Make Chat GPT Work For You
Since OpenAI released its blockbuster bot ChatGPT in November, users have casually experimented with the tool, with even Insider reporters trying to simulate news stories or use it to message potential dates.
Its rapid adoption since then by some 100 million users in just its first two months is already changing how the internet will look and feel to users. With both Microsoft and Google incorporating generative AI into their search engines, it seems a matter of time before other websites adopt some kind of AI-driven interaction.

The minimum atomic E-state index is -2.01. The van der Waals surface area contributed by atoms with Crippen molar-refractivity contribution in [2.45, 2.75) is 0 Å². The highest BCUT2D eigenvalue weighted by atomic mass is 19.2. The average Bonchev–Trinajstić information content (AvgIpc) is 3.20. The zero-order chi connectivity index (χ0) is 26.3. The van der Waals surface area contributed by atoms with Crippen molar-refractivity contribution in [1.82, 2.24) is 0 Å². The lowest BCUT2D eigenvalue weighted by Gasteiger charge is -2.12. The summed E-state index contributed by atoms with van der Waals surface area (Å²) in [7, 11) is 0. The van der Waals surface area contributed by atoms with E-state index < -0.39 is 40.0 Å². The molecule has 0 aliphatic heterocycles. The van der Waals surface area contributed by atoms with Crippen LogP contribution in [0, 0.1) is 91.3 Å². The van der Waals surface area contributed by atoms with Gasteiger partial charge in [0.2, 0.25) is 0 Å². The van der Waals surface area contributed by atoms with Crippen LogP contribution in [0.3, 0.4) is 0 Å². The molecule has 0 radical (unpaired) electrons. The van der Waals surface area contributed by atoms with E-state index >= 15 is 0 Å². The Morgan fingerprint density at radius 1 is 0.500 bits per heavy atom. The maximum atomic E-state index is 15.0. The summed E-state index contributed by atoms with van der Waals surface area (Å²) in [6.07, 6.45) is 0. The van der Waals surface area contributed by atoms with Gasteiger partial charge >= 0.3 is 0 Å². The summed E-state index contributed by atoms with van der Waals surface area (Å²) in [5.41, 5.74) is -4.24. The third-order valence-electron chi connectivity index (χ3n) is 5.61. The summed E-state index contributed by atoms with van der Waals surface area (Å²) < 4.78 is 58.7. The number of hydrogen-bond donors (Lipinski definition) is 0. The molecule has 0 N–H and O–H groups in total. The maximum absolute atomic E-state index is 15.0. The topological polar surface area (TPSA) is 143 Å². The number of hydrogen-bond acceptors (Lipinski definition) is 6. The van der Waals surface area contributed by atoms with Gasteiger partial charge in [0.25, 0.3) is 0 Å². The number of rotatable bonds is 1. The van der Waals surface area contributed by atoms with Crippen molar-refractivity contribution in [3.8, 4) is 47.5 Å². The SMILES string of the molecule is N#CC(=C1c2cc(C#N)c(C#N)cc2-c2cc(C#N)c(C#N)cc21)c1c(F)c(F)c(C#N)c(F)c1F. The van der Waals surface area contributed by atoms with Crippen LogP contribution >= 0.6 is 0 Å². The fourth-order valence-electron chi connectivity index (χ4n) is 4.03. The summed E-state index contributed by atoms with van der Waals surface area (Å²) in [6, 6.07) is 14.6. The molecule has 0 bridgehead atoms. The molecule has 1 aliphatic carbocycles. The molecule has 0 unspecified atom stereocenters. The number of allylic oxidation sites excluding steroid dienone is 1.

OpenAI’s new features announced in May could get us there soon enough. Users of its ChatGPT Plus subscription service will be able to use dozens of plug-ins for other websites, and a web-browsing feature that will let them access more current information than the old data set that ChatGPT was trained on.
To older millennials who grew up with IRC chat rooms — a text instant message system — the personal tone of conversations with an AI bot can evoke the experience of chatting online. But ChatGPT, the latest in technology known as “large language model tools,” doesn’t speak with sentience and doesn’t “think” the way people do